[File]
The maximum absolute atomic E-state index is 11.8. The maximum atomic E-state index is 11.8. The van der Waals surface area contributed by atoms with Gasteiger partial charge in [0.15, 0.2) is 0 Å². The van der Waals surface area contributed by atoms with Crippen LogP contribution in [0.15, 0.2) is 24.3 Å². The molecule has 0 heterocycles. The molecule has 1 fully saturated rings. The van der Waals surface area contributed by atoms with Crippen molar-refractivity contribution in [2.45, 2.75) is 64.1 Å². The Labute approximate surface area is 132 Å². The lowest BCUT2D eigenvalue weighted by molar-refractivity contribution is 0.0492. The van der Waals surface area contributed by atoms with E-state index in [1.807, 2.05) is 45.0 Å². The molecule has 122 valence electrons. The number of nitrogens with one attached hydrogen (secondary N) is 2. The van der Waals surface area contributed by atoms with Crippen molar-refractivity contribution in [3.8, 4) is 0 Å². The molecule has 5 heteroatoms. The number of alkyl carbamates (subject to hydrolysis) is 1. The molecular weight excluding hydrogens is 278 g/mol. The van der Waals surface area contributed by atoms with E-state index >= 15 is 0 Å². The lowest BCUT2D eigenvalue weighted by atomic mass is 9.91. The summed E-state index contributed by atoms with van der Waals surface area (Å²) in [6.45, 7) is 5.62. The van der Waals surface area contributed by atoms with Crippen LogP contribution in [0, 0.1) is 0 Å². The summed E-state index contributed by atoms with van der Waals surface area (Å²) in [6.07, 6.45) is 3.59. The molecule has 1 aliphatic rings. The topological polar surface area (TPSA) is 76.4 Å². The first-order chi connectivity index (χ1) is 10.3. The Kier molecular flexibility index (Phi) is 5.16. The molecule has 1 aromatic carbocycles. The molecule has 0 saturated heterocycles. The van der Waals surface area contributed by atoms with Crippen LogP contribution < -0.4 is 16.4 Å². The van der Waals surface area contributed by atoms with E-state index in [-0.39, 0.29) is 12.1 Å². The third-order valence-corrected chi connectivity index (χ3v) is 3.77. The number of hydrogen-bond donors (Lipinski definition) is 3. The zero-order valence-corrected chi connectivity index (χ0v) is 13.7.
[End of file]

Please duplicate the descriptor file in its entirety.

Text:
The maximum absolute atomic E-state index is 11.8. The maximum atomic E-state index is 11.8. The van der Waals surface area contributed by atoms with Gasteiger partial charge in [0.15, 0.2) is 0 Å². The van der Waals surface area contributed by atoms with Crippen LogP contribution in [0.15, 0.2) is 24.3 Å². The molecule has 0 heterocycles. The molecule has 1 fully saturated rings. The van der Waals surface area contributed by atoms with Crippen molar-refractivity contribution in [2.45, 2.75) is 64.1 Å². The Labute approximate surface area is 132 Å². The lowest BCUT2D eigenvalue weighted by molar-refractivity contribution is 0.0492. The van der Waals surface area contributed by atoms with E-state index in [1.807, 2.05) is 45.0 Å². The molecule has 122 valence electrons. The number of nitrogens with one attached hydrogen (secondary N) is 2. The van der Waals surface area contributed by atoms with Crippen molar-refractivity contribution in [3.8, 4) is 0 Å². The molecule has 5 heteroatoms. The number of alkyl carbamates (subject to hydrolysis) is 1. The molecular weight excluding hydrogens is 278 g/mol. The van der Waals surface area contributed by atoms with E-state index >= 15 is 0 Å². The lowest BCUT2D eigenvalue weighted by atomic mass is 9.91. The summed E-state index contributed by atoms with van der Waals surface area (Å²) in [6.45, 7) is 5.62. The van der Waals surface area contributed by atoms with Crippen LogP contribution in [0, 0.1) is 0 Å². The summed E-state index contributed by atoms with van der Waals surface area (Å²) in [6.07, 6.45) is 3.59. The molecule has 1 aliphatic rings. The topological polar surface area (TPSA) is 76.4 Å². The first-order chi connectivity index (χ1) is 10.3. The Kier molecular flexibility index (Phi) is 5.16. The molecule has 1 aromatic carbocycles. The molecule has 0 saturated heterocycles. The van der Waals surface area contributed by atoms with Crippen LogP contribution < -0.4 is 16.4 Å². The van der Waals surface area contributed by atoms with E-state index in [-0.39, 0.29) is 12.1 Å². The third-order valence-corrected chi connectivity index (χ3v) is 3.77. The number of hydrogen-bond donors (Lipinski definition) is 3. The zero-order valence-corrected chi connectivity index (χ0v) is 13.7.